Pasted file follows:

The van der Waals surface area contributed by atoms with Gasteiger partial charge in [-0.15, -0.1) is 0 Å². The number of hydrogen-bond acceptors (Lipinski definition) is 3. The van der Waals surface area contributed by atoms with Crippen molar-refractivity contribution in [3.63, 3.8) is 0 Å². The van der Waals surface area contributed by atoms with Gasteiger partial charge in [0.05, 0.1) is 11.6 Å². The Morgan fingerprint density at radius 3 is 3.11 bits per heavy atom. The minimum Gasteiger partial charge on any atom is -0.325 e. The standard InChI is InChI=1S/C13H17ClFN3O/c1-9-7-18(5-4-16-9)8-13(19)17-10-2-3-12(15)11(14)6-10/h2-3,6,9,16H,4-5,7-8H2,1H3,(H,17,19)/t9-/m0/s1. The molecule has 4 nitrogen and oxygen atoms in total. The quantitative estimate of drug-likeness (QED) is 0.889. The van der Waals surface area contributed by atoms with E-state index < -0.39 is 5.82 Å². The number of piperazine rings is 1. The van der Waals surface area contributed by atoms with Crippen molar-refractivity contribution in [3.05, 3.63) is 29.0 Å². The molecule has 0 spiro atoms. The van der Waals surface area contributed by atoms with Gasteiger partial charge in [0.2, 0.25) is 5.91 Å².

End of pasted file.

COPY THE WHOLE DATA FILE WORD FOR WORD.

The van der Waals surface area contributed by atoms with Gasteiger partial charge in [-0.15, -0.1) is 0 Å². The number of hydrogen-bond acceptors (Lipinski definition) is 3. The van der Waals surface area contributed by atoms with Crippen molar-refractivity contribution in [3.63, 3.8) is 0 Å². The van der Waals surface area contributed by atoms with Gasteiger partial charge in [0.05, 0.1) is 11.6 Å². The Morgan fingerprint density at radius 3 is 3.11 bits per heavy atom. The minimum Gasteiger partial charge on any atom is -0.325 e. The standard InChI is InChI=1S/C13H17ClFN3O/c1-9-7-18(5-4-16-9)8-13(19)17-10-2-3-12(15)11(14)6-10/h2-3,6,9,16H,4-5,7-8H2,1H3,(H,17,19)/t9-/m0/s1. The molecule has 4 nitrogen and oxygen atoms in total. The quantitative estimate of drug-likeness (QED) is 0.889. The van der Waals surface area contributed by atoms with E-state index < -0.39 is 5.82 Å². The number of piperazine rings is 1. The van der Waals surface area contributed by atoms with Crippen molar-refractivity contribution in [3.05, 3.63) is 29.0 Å². The molecule has 0 spiro atoms. The van der Waals surface area contributed by atoms with Gasteiger partial charge in [0.2, 0.25) is 5.91 Å².